THE chaotic conduct and outcome of Zanu PF’s primary elections this week have left President Emmerson Mnangagwa and the ruling party heavily exposed to the point of risking defeat in the upcoming critical general elections in July, party senior officials and analysts have warned.
Wongai Zhangazha/Hazel Ndebele/nkululeko sibanda
Zanu PF held its primaries on April 29, which spilt into days after as the fallout threatens to linger on for months, to select candidates for the general elections.
However, the primaries — largely conducted by the military — were marred by a series of problems: logistical difficulties, delays in delivering ballot papers and other material, missing names of candidates, mix-ups, manipulation, violence, vote-buying and fraud. The chaos was also manifested through poor organisation, lack of preparedness, widespread indiscipline, absence of cohesive central control and coordination, lack of capacity to print and deliver on time accurate ballot papers, flawed verification and failure to secure and adequately equip voting centres with ballot boxes and voters’ registers.
A number of Zanu PF political heavyweights and Mnangagwa’s allies, including his advisor war veterans leader Christopher Mutsvangwa who fought hard to ensure former president Robert Mugabe was removed, were defeated. Leading lights of the military coup which brought in Mnangagwa to power such as Mutsvangwa, instrumental in the process, Paul Mangwana, the chief legal advisor by his own admission and Samuel Mumbengwegwi, who used his foreign affairs portfolio to mobilise regional and international support for the army takeover, were routed, signalling that Zanu PF and its leaders can be booted out through elections.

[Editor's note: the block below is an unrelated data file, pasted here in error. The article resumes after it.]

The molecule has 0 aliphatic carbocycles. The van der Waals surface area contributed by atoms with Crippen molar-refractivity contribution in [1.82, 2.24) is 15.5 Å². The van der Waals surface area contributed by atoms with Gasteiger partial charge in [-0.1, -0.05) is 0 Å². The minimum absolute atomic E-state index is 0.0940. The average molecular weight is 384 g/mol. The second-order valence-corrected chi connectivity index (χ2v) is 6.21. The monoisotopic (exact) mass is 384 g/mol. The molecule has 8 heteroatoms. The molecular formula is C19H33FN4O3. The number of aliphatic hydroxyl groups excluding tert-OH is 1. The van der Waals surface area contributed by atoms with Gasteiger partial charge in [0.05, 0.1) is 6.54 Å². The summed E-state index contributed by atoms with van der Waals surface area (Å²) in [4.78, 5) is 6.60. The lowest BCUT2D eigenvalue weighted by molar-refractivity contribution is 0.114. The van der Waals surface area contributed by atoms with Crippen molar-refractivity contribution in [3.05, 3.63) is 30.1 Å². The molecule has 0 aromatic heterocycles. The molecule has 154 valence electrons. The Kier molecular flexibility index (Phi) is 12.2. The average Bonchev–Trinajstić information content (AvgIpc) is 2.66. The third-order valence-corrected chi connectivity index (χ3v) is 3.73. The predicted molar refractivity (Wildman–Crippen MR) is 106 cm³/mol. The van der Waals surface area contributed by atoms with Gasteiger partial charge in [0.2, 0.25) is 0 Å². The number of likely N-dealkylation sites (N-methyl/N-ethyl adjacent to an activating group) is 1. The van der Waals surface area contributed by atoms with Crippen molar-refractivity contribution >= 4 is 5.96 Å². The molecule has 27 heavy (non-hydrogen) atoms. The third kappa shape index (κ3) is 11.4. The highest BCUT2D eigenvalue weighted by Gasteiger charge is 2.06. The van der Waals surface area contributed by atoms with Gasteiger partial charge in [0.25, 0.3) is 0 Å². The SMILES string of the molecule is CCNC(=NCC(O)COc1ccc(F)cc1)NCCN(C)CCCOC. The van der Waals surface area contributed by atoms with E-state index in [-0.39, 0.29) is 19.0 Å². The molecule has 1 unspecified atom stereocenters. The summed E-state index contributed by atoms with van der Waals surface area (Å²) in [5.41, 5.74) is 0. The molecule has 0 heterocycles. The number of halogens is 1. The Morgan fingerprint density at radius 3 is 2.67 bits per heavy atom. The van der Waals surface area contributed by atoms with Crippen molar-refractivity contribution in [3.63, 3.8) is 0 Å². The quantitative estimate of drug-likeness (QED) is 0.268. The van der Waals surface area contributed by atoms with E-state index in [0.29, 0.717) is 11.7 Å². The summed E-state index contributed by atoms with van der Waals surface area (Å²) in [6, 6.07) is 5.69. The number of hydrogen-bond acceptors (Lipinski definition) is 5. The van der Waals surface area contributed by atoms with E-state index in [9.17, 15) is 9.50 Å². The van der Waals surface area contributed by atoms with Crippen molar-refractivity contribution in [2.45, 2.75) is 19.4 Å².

Most of the senior military figures behind the coup avoided the Zanu PF primaries.
The internal polls also showed battle lines over power, control and influence are drawn between the new civilian party leadership led by Mnangagwa and the military commanded by his deputy retired General Vice-President Constantino Chiwenga. The Zimbabwe Independent previously reported this earlier in the year.
Alarmed by the situation, top Zanu PF officials did not hesitate to call a spade a spade — they warned Mnangagwa and the ruling party might lose general elections. Mutsvangwa, who lost in Norton, was the first to fire warning shots: “It is inconceivable that the President (Mnangagwa) will win given that the party’s members have been largely disenfranchised.”
Angered by the turmoil, Mutsvangwa blamed the corrupt, incompetent and fraudulent handling of the primaries on Zanu PF political commissar retired Lieutenant-General Engelbert Rugeje, describing him as a “political novice”.
Yesterday Zanu PF primaries candidate for Makokoba in Bulawayo Peter Nyoni, Small and Medium Enterprises minister Sithembiso’s husband, who lost to party heavyweight Tshinga Dube, also warned: “There is a high risk that those of our party members who are unhappy with what has been happening this week will stay away and that could result in us losing the elections.”
“The party, through the commissariat, needs to listen to its base. The leaders have betrayed the people by manipulating the voters’ register and coming up with their own to suit their political agenda. The verification process was one-sided. We cannot legitimise such errant behaviour from party leaders.”
Nyoni said manipulation and fraud in Makokoba were as rampant as everywhere.